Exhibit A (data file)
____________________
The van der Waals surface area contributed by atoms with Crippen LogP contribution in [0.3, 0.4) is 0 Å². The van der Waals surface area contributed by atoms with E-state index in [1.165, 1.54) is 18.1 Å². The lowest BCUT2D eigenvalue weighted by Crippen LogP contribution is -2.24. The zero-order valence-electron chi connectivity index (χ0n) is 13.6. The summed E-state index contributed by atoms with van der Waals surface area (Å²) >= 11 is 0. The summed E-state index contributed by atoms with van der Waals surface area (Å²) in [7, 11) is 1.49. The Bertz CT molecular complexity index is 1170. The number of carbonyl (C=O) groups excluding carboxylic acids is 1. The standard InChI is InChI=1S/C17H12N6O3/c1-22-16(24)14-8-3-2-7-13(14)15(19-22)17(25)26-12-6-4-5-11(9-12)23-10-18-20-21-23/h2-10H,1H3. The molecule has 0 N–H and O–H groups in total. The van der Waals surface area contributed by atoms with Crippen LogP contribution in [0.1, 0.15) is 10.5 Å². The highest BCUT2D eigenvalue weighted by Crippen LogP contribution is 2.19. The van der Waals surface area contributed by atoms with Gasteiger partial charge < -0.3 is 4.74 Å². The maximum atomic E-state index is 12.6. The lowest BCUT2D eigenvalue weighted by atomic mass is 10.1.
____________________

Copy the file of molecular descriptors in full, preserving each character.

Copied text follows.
The van der Waals surface area contributed by atoms with Crippen LogP contribution in [0.3, 0.4) is 0 Å². The van der Waals surface area contributed by atoms with E-state index in [1.165, 1.54) is 18.1 Å². The lowest BCUT2D eigenvalue weighted by Crippen LogP contribution is -2.24. The zero-order valence-electron chi connectivity index (χ0n) is 13.6. The summed E-state index contributed by atoms with van der Waals surface area (Å²) >= 11 is 0. The summed E-state index contributed by atoms with van der Waals surface area (Å²) in [7, 11) is 1.49. The Bertz CT molecular complexity index is 1170. The number of carbonyl (C=O) groups excluding carboxylic acids is 1. The standard InChI is InChI=1S/C17H12N6O3/c1-22-16(24)14-8-3-2-7-13(14)15(19-22)17(25)26-12-6-4-5-11(9-12)23-10-18-20-21-23/h2-10H,1H3. The molecule has 0 N–H and O–H groups in total. The van der Waals surface area contributed by atoms with Crippen LogP contribution in [0.1, 0.15) is 10.5 Å². The highest BCUT2D eigenvalue weighted by Crippen LogP contribution is 2.19. The van der Waals surface area contributed by atoms with Gasteiger partial charge < -0.3 is 4.74 Å². The maximum atomic E-state index is 12.6. The lowest BCUT2D eigenvalue weighted by atomic mass is 10.1.